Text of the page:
Discrete phonics lessons take place daily across Reception and Key Stage 1. They follow the structure of ‘Review, teach, practise, apply’ to ensure that children are consolidating phonic knowledge and skills over time and they are able to apply them in context. Consequently, wherever possible, links between phonic knowledge and understanding are made to learning in both reading and writing. These lessons proceed at a pace and include daily teaching of high frequency words, they are practical and we use a range of interactive resources. Activities are carefully chosen to ensure that children develop skills in aural discrimination, phonemic and rhyme awareness, blending and segmenting as well as grapheme correspondence.


Year One Phonics


In year one, phonics lessons start off as whole class so children of all abilities are exposed to new sounds, words and skills. For the second part of the phonics lesson, group based activities are then differentiated according to ability and in which phase they are working and the class teacher and LSA support a different group each day.

In June each year, Year One children have to undertake a phonic screening test where Pseudo and real words have to be read with a teacher on a one to one basis. The pass mark for this test over the past 6 years has been to read 32/40 words.  Practise phonics screening assessments are undertaken each term so the children become familiar with the test situation. Class teachers use the information gained during these assessments to inform their future planning and to fill any gaps in the learning.


Phonics screening test results










Hampton Scores









National Scores









LEA Scores (KENT)










Year Two Phonics

Children who do not pass the year one Screening Check are identified at the end of year for additional support and this is continued throughout year two where they have to re take the test. At the beginning of Year 2, class teachers assess all children who didn't pass the phonics check or were very near the borderline. This then generates which sounds they could recall and any segmenting/blending concerns. These children are then grouped up with other children with similar needs and interventions are put in place to support them. These sessions are carried out every day in the afternoon for 30 minutes. During that time the children work on spelling HFW with similar resources for the final 10 minutes.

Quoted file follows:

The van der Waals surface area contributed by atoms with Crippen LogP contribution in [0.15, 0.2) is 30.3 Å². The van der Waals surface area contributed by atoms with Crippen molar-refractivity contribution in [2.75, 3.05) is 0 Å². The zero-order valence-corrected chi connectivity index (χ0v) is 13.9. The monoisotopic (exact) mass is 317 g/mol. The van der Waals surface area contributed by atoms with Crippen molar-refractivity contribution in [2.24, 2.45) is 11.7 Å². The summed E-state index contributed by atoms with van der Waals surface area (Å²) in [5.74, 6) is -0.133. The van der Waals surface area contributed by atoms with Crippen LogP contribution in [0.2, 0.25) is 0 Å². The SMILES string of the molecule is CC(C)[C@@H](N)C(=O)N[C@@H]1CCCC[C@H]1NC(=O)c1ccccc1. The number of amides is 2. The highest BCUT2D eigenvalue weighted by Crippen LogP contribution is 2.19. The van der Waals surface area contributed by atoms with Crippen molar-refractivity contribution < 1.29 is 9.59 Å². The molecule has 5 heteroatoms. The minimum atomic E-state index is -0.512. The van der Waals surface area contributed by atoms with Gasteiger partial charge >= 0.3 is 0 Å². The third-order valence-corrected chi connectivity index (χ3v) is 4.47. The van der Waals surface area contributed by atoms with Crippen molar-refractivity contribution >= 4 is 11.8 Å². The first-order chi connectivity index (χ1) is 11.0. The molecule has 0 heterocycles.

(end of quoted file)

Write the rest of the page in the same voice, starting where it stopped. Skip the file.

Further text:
In KS2 Phonics intervention is provided for those children who have not passed the phonics retake in Year 2 and for children not secure within phase 6 moving into Year 3.




All teachers have a range of resources to use which are appropriate for the level at which the children are working. Resources include:

  • Phase word and letter mats
  • Letter fans
  • Whiteboards and Phoneme Frames
  • Twinkl phonics resources
  • High frequency word flashcards
  • Pseudo words (Alien words) flashcards
  • Practical games across all phonic phases
  • The school has a subscription to ‘Phonics play’ and ‘Busythings’


We expect there to be phase appropriate displays in both Reception and Key Stage One Classrooms to support the teaching and application of phonics in reading and writing.




Assessment is regarded as an integral part of teaching and learning and is a continuous process. It is the class teacher’s responsibility to monitor the progress made by all children in their class, regardless of their phonic group. Phonic assessments are undertaken each term against the appropriate phase.

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Fitzgerald Avenue, Herne Bay,

Kent, CT6 8NB